Jesus gave thanks, consecrated the bread and wine, and presented his body and blood as spiritual nourishment to his apostles, and for the salvation of all (Jn 6:53-58). This Eucharist renews the same sacrifice Christ made upon the cross. The ritual sacrifice under the Old Law was the sign of the covenant between God and his people. In the New Testament the sacrifice achieves perfection through Christ. This Eucharist is therefore celebrated as a memorial of Christ’s death, burial, resurrection, and ascension into heaven. At the Mass Christ is present in this sacrament. He offers his sacrifice in the union with the church; for this reason we call the Eucharist the sacrifice of the church.
The Eucharist is a Sacrament
The Eucharist is a sacrament because Christ offers himself to the Father in the Mass just as he did on the cross, but the offering is made through the actions of the priest.
What does the Eucharist do?
1. unites the recipient to Christ,
2. gives life - “a true food” (Jn 6:54),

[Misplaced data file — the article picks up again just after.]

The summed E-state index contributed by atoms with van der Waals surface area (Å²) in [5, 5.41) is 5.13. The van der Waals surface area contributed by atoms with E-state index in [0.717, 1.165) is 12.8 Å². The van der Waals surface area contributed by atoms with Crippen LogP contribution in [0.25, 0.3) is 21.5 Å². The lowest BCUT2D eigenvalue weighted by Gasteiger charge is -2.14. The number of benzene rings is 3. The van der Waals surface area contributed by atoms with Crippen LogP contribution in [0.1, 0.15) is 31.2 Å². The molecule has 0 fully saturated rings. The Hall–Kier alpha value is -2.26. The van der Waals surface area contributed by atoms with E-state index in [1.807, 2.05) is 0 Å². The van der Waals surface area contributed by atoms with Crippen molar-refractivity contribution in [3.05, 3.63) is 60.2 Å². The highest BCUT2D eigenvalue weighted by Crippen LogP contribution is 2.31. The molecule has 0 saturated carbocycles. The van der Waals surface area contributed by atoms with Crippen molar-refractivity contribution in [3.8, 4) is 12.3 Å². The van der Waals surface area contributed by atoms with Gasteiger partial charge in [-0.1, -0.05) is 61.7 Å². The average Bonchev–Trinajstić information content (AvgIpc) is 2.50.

3. shares in the life of Christ – eternal life (Jn 6:58; Mt 5:23-24; Jn 3:19-24),
4. builds up Christ’s mystical body – the church (1 Cor 10:16-17; Jn 17:2021), and
5. serves as a heavenly banquet (1 Cor 11:26; Mt 26:29; Lk 14:16; 2 Pet 3:13).
Scott Hahn’s Catholic Bible Dictionary explains that the Eucharist is also known as the Lord’s Supper. This is a Christian sacrament that honors the actions of Jesus at the last supper. It is reported in all the Synoptic Gospels that Jesus took bread and blessed it (Mk 14:22-24). This partaking of the Eucharist is called Holy Communion. In Greek eucharistia means “thanksgiving” - the sacrament in which Christ is really present under the appearances of bread and wine. Other names for the Eucharist are: Holy Communion, the Lord’s Supper, the table of the Lord, the breaking of the bread, the unbloody sacrifice, our daily bread, the most blessed sacrament, the sacrifice of praise, and agape. But the Eucharist is also a sign of unity, a bond of charity, and a paschal banquet.